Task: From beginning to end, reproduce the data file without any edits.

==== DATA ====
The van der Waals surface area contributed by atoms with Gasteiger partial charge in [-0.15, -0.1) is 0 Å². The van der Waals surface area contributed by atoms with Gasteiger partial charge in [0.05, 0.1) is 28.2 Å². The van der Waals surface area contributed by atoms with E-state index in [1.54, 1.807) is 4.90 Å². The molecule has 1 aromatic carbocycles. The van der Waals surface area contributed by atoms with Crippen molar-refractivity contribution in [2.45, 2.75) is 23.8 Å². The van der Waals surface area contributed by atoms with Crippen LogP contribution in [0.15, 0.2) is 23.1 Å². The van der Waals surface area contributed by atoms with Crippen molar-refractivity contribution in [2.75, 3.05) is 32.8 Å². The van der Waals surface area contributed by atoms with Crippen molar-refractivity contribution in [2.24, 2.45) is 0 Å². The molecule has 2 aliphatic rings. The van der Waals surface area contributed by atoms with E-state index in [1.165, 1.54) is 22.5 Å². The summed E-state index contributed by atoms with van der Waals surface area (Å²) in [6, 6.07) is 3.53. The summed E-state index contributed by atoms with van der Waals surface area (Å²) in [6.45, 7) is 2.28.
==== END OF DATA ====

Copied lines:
The van der Waals surface area contributed by atoms with Gasteiger partial charge in [-0.15, -0.1) is 0 Å². The van der Waals surface area contributed by atoms with Gasteiger partial charge in [0.05, 0.1) is 28.2 Å². The van der Waals surface area contributed by atoms with E-state index in [1.54, 1.807) is 4.90 Å². The molecule has 1 aromatic carbocycles. The van der Waals surface area contributed by atoms with Crippen molar-refractivity contribution in [2.45, 2.75) is 23.8 Å². The van der Waals surface area contributed by atoms with Crippen LogP contribution in [0.15, 0.2) is 23.1 Å². The van der Waals surface area contributed by atoms with Crippen molar-refractivity contribution in [2.75, 3.05) is 32.8 Å². The van der Waals surface area contributed by atoms with Crippen molar-refractivity contribution in [2.24, 2.45) is 0 Å². The molecule has 2 aliphatic rings. The van der Waals surface area contributed by atoms with E-state index in [1.165, 1.54) is 22.5 Å². The summed E-state index contributed by atoms with van der Waals surface area (Å²) in [6, 6.07) is 3.53. The summed E-state index contributed by atoms with van der Waals surface area (Å²) in [6.45, 7) is 2.28.